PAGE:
Have you bought a particularly expensive gift? Or are you giving somebody in your family an item now while you are alive? Gifts such as cars, art, collectibles, heirlooms, jewelry, etc. might be appreciated, but there is also a risk that they could be lost, stolen, or broken.
So, should you insure your pricy gift? It depends on what it is, and you may also need to have a discussion with the recipient; while this can ruin the surprise it can prevent a worse surprise later.
What Sort of Gifts Should Be Insured?
The basic rule of thumb is that if replacing the gift would cause a financial burden, then you should consider insuring it. This includes things such as:
• Original artwork
• Vehicles, especially classics
• Heirlooms and antiques
• Collectibles that are likely to increase in value
If your gift is greater in value than the single item limit on the person’s home or renters’ insurance or if they are not insured, then you should consider also purchasing a standalone policy to insure the gift for the first year or so.
What Kind of Insurance Should You Get?
First of all, if the person lives with you, check whether the item will be covered on your insurance. You may want to “schedule” the item so it will be covered up to its full value.
Homeowner’s insurance will typically cover “ordinary” gifts such as toys and concert tickets that are stolen from your home or car. However, it may not cover the full value of more expensive items.
If you are gifting a vehicle, then paying for the first year of insurance is a nice gesture, especially if it is a classic car. Make sure that the insurance is in their name. (However, if you are gifting a vehicle to somebody under the age of 25 it may be cheaper to add them to your policy).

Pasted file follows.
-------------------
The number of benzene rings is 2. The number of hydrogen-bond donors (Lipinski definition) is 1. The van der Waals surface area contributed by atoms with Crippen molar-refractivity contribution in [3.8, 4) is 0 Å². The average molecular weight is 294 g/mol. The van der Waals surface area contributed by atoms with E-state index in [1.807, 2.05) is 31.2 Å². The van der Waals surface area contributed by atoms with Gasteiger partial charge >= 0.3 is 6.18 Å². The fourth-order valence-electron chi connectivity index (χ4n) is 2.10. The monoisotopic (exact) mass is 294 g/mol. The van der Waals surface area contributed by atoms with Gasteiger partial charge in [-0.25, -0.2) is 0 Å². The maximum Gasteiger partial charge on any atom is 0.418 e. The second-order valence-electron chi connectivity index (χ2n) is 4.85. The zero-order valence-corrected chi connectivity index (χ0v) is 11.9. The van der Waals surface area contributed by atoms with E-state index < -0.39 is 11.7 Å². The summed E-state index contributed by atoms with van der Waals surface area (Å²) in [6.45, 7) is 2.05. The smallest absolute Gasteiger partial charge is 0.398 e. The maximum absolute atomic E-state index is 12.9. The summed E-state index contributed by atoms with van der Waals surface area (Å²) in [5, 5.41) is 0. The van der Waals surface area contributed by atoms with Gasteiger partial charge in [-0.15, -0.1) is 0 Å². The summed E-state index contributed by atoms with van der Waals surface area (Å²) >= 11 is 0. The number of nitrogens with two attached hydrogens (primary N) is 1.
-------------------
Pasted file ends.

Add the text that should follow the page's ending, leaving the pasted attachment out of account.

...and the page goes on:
If you are gifting a trip or vacation, also pay for trip insurance that will cover them if the trip is canceled. If it’s an adventure vacation, such as hiking at high altitudes, horseback riding, or scuba diving, make sure that their health insurance will cover them for that activity. If not, trip insurance that includes medical coverage is vital.
This may require some discussion with the person receiving the gift. For example, after handing over those cruise tickets, make sure that you talk to them about trip insurance.
Getting the Right Policy
For some items, a standalone policy is a no-brainer. However, you may find that you need to shop around. For example, insuring a classic car is not the same as insuring last year’s model. Trip insurance is something you should also be careful with. Many tour operators will recommend a specific insurer and make it very easy to choose them at the time of booking. However, this is typically an insurer they are getting a kickback from and may not be the best deal.
For other items, you may want to run the numbers between adding the gift as a specified item to your homeowners’ or renters’ insurance or getting a standalone policy. A standalone policy is likely easier to transfer and is a nice gesture even if the item turns out to be covered by their insurance moving forward. Art and antiques may be best insured through a specialist carrier, especially high-value pieces. Pets should also have a standalone policy that covers unexpected medical bills and potential liability if the animal injures somebody.
If you are giving an expensive gift, it’s worth considering whether you should insure the gift until it arrives at the recipient and potentially for a longer period of time. Contact Northeast Nebraska Insurance to discuss your options.